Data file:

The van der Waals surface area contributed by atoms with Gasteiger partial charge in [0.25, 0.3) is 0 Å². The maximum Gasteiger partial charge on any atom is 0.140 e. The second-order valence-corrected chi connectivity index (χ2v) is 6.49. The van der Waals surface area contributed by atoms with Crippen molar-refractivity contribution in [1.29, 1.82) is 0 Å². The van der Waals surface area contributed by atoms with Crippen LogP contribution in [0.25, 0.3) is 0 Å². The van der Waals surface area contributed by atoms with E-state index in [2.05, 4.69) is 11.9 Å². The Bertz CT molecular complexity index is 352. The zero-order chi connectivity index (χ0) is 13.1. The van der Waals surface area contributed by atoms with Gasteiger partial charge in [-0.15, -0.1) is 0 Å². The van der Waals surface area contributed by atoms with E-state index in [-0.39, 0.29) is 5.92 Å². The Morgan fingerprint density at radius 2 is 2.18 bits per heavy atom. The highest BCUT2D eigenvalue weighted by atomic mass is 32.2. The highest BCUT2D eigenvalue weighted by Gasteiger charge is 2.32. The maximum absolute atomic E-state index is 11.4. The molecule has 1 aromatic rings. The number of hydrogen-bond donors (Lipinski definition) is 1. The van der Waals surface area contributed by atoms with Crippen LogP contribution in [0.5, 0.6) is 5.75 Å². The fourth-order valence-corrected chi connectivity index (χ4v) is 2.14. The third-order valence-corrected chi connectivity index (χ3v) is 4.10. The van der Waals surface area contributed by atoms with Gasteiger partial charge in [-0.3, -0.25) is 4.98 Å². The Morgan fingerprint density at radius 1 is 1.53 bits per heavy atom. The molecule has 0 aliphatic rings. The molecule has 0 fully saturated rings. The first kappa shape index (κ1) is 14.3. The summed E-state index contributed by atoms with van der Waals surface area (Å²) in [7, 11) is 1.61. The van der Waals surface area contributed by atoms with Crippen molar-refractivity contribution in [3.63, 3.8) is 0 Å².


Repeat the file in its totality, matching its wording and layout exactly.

The van der Waals surface area contributed by atoms with Gasteiger partial charge in [0.25, 0.3) is 0 Å². The maximum Gasteiger partial charge on any atom is 0.140 e. The second-order valence-corrected chi connectivity index (χ2v) is 6.49. The van der Waals surface area contributed by atoms with Crippen molar-refractivity contribution in [1.29, 1.82) is 0 Å². The van der Waals surface area contributed by atoms with Crippen LogP contribution in [0.25, 0.3) is 0 Å². The van der Waals surface area contributed by atoms with E-state index in [2.05, 4.69) is 11.9 Å². The Bertz CT molecular complexity index is 352. The zero-order chi connectivity index (χ0) is 13.1. The van der Waals surface area contributed by atoms with Gasteiger partial charge in [-0.15, -0.1) is 0 Å². The van der Waals surface area contributed by atoms with E-state index in [-0.39, 0.29) is 5.92 Å². The Morgan fingerprint density at radius 2 is 2.18 bits per heavy atom. The highest BCUT2D eigenvalue weighted by atomic mass is 32.2. The highest BCUT2D eigenvalue weighted by Gasteiger charge is 2.32. The maximum absolute atomic E-state index is 11.4. The molecule has 1 aromatic rings. The number of hydrogen-bond donors (Lipinski definition) is 1. The van der Waals surface area contributed by atoms with Crippen LogP contribution in [0.5, 0.6) is 5.75 Å². The fourth-order valence-corrected chi connectivity index (χ4v) is 2.14. The third-order valence-corrected chi connectivity index (χ3v) is 4.10. The van der Waals surface area contributed by atoms with Gasteiger partial charge in [-0.3, -0.25) is 4.98 Å². The Morgan fingerprint density at radius 1 is 1.53 bits per heavy atom. The molecule has 0 aliphatic rings. The molecule has 0 fully saturated rings. The first kappa shape index (κ1) is 14.3. The summed E-state index contributed by atoms with van der Waals surface area (Å²) in [7, 11) is 1.61. The van der Waals surface area contributed by atoms with Crippen molar-refractivity contribution in [3.63, 3.8) is 0 Å².